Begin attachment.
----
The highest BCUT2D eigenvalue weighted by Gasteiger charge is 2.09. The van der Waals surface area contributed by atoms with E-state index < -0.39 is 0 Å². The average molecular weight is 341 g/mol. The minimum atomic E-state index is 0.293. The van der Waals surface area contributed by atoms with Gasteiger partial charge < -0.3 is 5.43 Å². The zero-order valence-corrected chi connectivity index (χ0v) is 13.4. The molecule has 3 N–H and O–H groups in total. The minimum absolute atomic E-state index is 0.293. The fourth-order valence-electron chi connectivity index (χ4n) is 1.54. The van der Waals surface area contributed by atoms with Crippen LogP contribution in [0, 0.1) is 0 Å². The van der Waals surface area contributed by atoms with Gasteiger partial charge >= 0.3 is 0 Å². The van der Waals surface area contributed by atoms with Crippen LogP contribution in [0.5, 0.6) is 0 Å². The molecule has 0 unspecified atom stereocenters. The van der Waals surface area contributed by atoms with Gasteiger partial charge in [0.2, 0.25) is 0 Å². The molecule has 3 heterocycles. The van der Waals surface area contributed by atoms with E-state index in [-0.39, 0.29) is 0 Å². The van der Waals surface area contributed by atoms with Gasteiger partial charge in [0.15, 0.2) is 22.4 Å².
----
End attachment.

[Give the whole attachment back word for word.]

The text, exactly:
The highest BCUT2D eigenvalue weighted by Gasteiger charge is 2.09. The van der Waals surface area contributed by atoms with E-state index < -0.39 is 0 Å². The average molecular weight is 341 g/mol. The minimum atomic E-state index is 0.293. The van der Waals surface area contributed by atoms with Gasteiger partial charge < -0.3 is 5.43 Å². The zero-order valence-corrected chi connectivity index (χ0v) is 13.4. The molecule has 3 N–H and O–H groups in total. The minimum absolute atomic E-state index is 0.293. The fourth-order valence-electron chi connectivity index (χ4n) is 1.54. The van der Waals surface area contributed by atoms with Crippen LogP contribution in [0, 0.1) is 0 Å². The van der Waals surface area contributed by atoms with Gasteiger partial charge >= 0.3 is 0 Å². The van der Waals surface area contributed by atoms with Crippen LogP contribution in [0.5, 0.6) is 0 Å². The molecule has 0 unspecified atom stereocenters. The van der Waals surface area contributed by atoms with Gasteiger partial charge in [0.2, 0.25) is 0 Å². The molecule has 3 heterocycles. The van der Waals surface area contributed by atoms with E-state index in [-0.39, 0.29) is 0 Å². The van der Waals surface area contributed by atoms with Gasteiger partial charge in [0.15, 0.2) is 22.4 Å².